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SECT- m.

HYPERBOLE.

. n'. • ■:: '■

IN this figure, by which an object is magnified or diminished beyond the truth, we have another effect of the foregoing principle. An object uncommon with respect to size, either very great of its kind or very little, strikes us with surprise; and this emotion forces upon the mind a momentary conviction that the object is greater or less than it is in reality *: the fame effect, precisely, attends figurative grandeur or littleness; and hence the hyperbole which expresses this momentary conviction. A writer, taking advantage of this natural delusion, enriches his description greatly by the hyperbole: and the reader; even in his coolest moments, relilhes this figure, being sensible that it is the operation of nature upon a warm fancy.

It cannot have escaped observation, that a

■ -writer is generally more successful in magnifying

by a hyperbole than in diminilhing. The reason

S is, that a minute object contracts the mind, and

fetters its power of imagination; but that the

mind, dilated and inflamed with a grand object,

• See chapter 8.

Vol. II. R moulds moulds objects for its gratification with great facility. Longinus, with respect to a diminishing hyperbole, cites the following ludicrous thought from a comic poet: "He was owner of a bit of "ground not larger than a Lacedemonian letter *." But, for the reason now given, the hyperbole has by far the greater force in magnifying objects; of which take the following examples:

For all the land which thou seest, to thee will I give it, and to thy feed for ever. And I will make thy feed as the dust of the earth: so that if a man can number the dust of the earth, then shall thy feed also be numbered.

Genesis xiii. 15. 16.

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Ilia vel intactæ segetis per summa volaret
Gramina: nee teneras cursu læsisset aristas.

Æneid. vii. 808.

• Atque imo barathri ter gurgite vastos

Sorbet in abruptum fluctus, rursusque sub auras
Erigit alternos, et sidera verberat undi.

Æneid. iii. 421.

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Interdumque atram prorumpit ad æthera nubem,
Turbine fumantem piceo et candente favilla:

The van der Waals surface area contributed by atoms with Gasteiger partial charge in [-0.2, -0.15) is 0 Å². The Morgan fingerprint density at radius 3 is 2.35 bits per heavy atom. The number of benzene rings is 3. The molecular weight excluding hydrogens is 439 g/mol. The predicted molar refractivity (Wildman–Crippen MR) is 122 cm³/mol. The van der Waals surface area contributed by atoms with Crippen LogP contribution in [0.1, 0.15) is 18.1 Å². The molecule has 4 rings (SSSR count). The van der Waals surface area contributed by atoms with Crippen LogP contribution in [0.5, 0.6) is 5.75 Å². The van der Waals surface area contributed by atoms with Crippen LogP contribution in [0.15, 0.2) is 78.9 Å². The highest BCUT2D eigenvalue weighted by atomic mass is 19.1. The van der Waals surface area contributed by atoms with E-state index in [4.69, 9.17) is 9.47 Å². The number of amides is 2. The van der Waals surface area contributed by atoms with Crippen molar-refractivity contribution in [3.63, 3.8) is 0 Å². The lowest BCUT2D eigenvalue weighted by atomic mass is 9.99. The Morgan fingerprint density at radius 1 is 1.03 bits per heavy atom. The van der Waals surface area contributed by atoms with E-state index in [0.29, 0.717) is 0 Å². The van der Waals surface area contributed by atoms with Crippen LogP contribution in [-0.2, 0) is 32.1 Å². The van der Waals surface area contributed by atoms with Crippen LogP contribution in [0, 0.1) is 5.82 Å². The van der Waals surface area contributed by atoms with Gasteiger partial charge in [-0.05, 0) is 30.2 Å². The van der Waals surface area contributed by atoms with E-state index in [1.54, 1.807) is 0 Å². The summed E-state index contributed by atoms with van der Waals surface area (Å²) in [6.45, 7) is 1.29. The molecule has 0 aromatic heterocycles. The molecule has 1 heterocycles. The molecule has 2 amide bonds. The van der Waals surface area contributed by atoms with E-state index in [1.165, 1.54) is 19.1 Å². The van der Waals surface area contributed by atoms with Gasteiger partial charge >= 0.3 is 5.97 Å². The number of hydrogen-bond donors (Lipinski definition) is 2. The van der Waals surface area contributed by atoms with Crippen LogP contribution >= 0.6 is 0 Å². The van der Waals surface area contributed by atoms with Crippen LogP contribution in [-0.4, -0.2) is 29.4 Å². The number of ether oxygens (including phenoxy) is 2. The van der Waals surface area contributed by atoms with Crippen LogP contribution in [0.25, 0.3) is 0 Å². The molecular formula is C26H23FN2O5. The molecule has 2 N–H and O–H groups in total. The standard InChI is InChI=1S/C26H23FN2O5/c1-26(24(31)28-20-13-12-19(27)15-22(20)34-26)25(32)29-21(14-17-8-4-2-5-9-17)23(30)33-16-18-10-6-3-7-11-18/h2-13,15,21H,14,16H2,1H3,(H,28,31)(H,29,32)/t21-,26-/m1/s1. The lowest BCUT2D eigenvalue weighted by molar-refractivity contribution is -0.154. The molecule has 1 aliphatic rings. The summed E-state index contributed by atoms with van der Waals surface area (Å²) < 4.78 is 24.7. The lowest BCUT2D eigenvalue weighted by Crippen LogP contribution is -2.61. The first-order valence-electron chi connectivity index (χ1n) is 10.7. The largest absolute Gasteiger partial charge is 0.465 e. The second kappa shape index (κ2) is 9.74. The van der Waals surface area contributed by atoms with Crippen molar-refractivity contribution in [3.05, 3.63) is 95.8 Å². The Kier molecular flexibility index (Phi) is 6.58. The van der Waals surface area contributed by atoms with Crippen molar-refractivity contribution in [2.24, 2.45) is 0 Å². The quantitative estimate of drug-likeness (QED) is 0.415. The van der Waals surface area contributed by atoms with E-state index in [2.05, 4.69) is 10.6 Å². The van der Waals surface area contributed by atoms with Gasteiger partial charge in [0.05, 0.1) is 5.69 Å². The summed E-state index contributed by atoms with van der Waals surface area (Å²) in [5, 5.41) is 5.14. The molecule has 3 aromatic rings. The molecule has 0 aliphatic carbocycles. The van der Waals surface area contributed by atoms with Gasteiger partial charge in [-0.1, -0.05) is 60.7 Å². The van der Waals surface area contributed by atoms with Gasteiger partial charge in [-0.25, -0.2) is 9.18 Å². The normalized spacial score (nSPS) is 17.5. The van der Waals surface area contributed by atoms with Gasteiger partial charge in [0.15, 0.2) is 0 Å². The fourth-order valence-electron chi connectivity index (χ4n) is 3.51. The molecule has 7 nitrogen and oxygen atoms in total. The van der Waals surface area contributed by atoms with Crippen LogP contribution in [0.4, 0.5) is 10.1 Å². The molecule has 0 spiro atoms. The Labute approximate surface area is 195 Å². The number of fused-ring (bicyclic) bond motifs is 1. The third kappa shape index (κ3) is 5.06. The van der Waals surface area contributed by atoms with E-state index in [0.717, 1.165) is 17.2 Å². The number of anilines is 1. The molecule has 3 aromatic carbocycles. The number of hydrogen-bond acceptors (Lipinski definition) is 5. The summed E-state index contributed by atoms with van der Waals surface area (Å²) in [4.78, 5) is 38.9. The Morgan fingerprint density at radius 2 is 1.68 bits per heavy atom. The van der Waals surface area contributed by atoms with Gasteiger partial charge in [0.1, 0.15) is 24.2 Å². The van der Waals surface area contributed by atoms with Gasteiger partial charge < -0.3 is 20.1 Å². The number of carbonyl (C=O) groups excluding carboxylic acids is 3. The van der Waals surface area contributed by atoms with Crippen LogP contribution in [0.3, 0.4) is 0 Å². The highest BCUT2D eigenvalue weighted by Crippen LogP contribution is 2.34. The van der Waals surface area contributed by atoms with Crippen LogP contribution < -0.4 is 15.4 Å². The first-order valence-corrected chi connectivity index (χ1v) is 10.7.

Attollitque globos flammarum, et sidera lambit.

Æneid. iii. 571,

• Chap. 31. of his treatise on the sublime.

Speaking

Speaking of Polyphemus,

■ Ipse arduus, altaque pulsat

Sidera. Æneid. ill. 619.

■ When he speaks,

The air, a charter'd libertine, is still.

Henry V. ail i.sc. 1.

Now fliield with shield, with helmet helmet clos'd,
To armour armour, lance to lance oppos'd,
Host against host with shadowy squadrons drew,
The sounding darts in iron tempests flew,
Victors and vanquifh'd join promiscuous cries,
And shrilling shouts and dying groans arise;
With streaming blood the flipp'ry fields are dy'd,
And slaughters heroes swell the dreadful tide.

Iliad iv. 508.

The following may also pass, though stretched
pretty far.

E conjungendo a temerario ardire
Estrema forza, e infaticabil lena
Vien che si' impetuoso il ferro gire,
Che ne trema la terra, e'l ciel balena.
1 Gitrusalem, cant. 6.JI, 46.

Quintilian * is sensible that this figure is natural: "For," fays he, "not contented with "truth, we naturally incline to augment or di

* L. 8. cap. 6. in fin.

R 2 "minifh

f "miniih beyond it; and for that reason the hy"perbole is familiar even among the vulgar and "illiterate:" and he adds, very justly, "■ That "the hyperbole is then proper, when the subject "of itself exceeds the common measure." From these premisses, one would not expect the following inference, the only reason he can find for justifying this figure of speech, "Conceditur e"nim amplius dicere, quia dici quantum est, "non potei*: meliusque ultra quam citra flat "oratio." (We are indulged to say more than enough, because we cannot say enough; and it is better to be above than under.) In the name of wonder, why this slight and childish reasoning, when immediately before he had observed, that the hyperbole is founded on human nature? I could not resist this personal stroke of criticism; intended not against our author, for no human creature is exempt from error, but against the blind veneration that is paid to the ancient classic writers, without distinguishing their blemishes from their beauties.

Having examined the nature of this figure, and the principle on which it is erected; I proceed, as in the first section, to the rules by which it ought to be governed. And, in the first place, it is a capital fault, to introduce an hyperbole in the description of an ordinary object or event; for in such a case, it is altogether unnatural, being destitute of surprise, its only foundation. Take the following instance, where the subject is

extremely

extremely familiar, viz. swimming to gain the
shore after a shipwreck,

I saw him beat the surges under him,
And ride upon their backs; he trode the water;
Whose enmity he flung aside, and breasted
The surge most swoln that njet him: his bold head
'Bove the contentious waves he kept, and oar'd
Himself with his good arms, in lusty strokes
To th'shore, that o'er his wave-borne basis bow'd,
As stooping to relieve him.

Tempest, aEl2.sc. I.

In the next place, it may be gathered from what is said, that an hyperbole can never suit the tone of any dispiriting passion: sorrow in particular will never prompt such a figure; and for that reason the following hyperboles must be condemned as unnatural:

K. Rich. Aumerle, thou weep'st, my termer-hearted
cousin!
We'll make foul weather with despised tears;
Our sighs, and they, shall lodge the summer-corn,
And make a dearth in this revolting land.

Richard II. ail ^.sc. 6.

Draw them to Tyber's bank, and weep your tears
Into the channel, till the lowest stream
Do kiss the most exalted sliores of all.

Julius Cæsar, ail I. fc.l.

Thirdly, A writer, if he wish to succeed, ought
R 3 always

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